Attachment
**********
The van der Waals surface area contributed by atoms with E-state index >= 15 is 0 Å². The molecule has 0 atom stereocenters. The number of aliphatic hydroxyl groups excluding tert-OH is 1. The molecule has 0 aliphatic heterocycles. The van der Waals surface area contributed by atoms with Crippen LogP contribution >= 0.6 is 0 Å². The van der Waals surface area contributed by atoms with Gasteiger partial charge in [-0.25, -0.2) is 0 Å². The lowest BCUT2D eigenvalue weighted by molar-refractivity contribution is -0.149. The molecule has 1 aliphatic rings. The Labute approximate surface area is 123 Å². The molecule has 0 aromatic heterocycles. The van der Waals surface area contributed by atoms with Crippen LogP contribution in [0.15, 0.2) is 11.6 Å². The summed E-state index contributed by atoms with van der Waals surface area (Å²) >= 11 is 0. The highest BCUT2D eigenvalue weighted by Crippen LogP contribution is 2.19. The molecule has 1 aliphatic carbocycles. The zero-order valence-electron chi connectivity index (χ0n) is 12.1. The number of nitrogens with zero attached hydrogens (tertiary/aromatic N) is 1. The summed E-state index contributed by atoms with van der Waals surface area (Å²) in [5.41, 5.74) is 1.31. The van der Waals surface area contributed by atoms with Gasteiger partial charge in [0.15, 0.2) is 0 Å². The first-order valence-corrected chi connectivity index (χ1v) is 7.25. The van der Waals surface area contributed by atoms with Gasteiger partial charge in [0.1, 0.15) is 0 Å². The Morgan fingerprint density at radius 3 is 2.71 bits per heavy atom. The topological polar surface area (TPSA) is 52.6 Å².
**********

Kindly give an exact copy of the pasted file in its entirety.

The van der Waals surface area contributed by atoms with E-state index >= 15 is 0 Å². The molecule has 0 atom stereocenters. The number of aliphatic hydroxyl groups excluding tert-OH is 1. The molecule has 0 aliphatic heterocycles. The van der Waals surface area contributed by atoms with Crippen LogP contribution >= 0.6 is 0 Å². The van der Waals surface area contributed by atoms with Gasteiger partial charge in [-0.25, -0.2) is 0 Å². The lowest BCUT2D eigenvalue weighted by molar-refractivity contribution is -0.149. The molecule has 1 aliphatic rings. The Labute approximate surface area is 123 Å². The molecule has 0 aromatic heterocycles. The van der Waals surface area contributed by atoms with Crippen LogP contribution in [0.15, 0.2) is 11.6 Å². The summed E-state index contributed by atoms with van der Waals surface area (Å²) >= 11 is 0. The highest BCUT2D eigenvalue weighted by Crippen LogP contribution is 2.19. The molecule has 1 aliphatic carbocycles. The zero-order valence-electron chi connectivity index (χ0n) is 12.1. The number of nitrogens with zero attached hydrogens (tertiary/aromatic N) is 1. The summed E-state index contributed by atoms with van der Waals surface area (Å²) in [5.41, 5.74) is 1.31. The van der Waals surface area contributed by atoms with Gasteiger partial charge in [0.15, 0.2) is 0 Å². The first-order valence-corrected chi connectivity index (χ1v) is 7.25. The van der Waals surface area contributed by atoms with Gasteiger partial charge in [0.1, 0.15) is 0 Å². The Morgan fingerprint density at radius 3 is 2.71 bits per heavy atom. The topological polar surface area (TPSA) is 52.6 Å².